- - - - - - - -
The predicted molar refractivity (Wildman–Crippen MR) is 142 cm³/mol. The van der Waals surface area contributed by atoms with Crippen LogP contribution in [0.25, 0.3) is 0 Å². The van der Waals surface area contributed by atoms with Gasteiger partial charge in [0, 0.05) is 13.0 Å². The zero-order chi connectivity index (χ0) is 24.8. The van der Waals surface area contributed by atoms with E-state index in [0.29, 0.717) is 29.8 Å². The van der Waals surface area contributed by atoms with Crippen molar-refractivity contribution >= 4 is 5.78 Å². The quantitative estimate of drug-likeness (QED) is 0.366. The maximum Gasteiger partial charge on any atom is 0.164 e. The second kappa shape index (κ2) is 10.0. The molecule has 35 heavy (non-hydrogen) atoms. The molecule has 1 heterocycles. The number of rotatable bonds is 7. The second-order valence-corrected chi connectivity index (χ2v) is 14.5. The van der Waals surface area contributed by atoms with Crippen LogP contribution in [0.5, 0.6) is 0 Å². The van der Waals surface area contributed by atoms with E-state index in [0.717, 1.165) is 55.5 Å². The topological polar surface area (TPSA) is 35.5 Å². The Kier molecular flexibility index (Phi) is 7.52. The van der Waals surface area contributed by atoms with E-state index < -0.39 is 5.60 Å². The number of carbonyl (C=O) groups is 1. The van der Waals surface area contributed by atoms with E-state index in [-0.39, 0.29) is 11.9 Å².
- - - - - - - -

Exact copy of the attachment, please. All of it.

The predicted molar refractivity (Wildman–Crippen MR) is 142 cm³/mol. The van der Waals surface area contributed by atoms with Crippen LogP contribution in [0.25, 0.3) is 0 Å². The van der Waals surface area contributed by atoms with Gasteiger partial charge in [0, 0.05) is 13.0 Å². The zero-order chi connectivity index (χ0) is 24.8. The van der Waals surface area contributed by atoms with E-state index in [0.29, 0.717) is 29.8 Å². The van der Waals surface area contributed by atoms with Crippen molar-refractivity contribution >= 4 is 5.78 Å². The quantitative estimate of drug-likeness (QED) is 0.366. The maximum Gasteiger partial charge on any atom is 0.164 e. The second kappa shape index (κ2) is 10.0. The molecule has 35 heavy (non-hydrogen) atoms. The molecule has 1 heterocycles. The number of rotatable bonds is 7. The second-order valence-corrected chi connectivity index (χ2v) is 14.5. The van der Waals surface area contributed by atoms with Crippen LogP contribution in [0.5, 0.6) is 0 Å². The van der Waals surface area contributed by atoms with E-state index in [0.717, 1.165) is 55.5 Å². The topological polar surface area (TPSA) is 35.5 Å². The Kier molecular flexibility index (Phi) is 7.52. The van der Waals surface area contributed by atoms with E-state index < -0.39 is 5.60 Å². The number of carbonyl (C=O) groups is 1. The van der Waals surface area contributed by atoms with E-state index in [-0.39, 0.29) is 11.9 Å².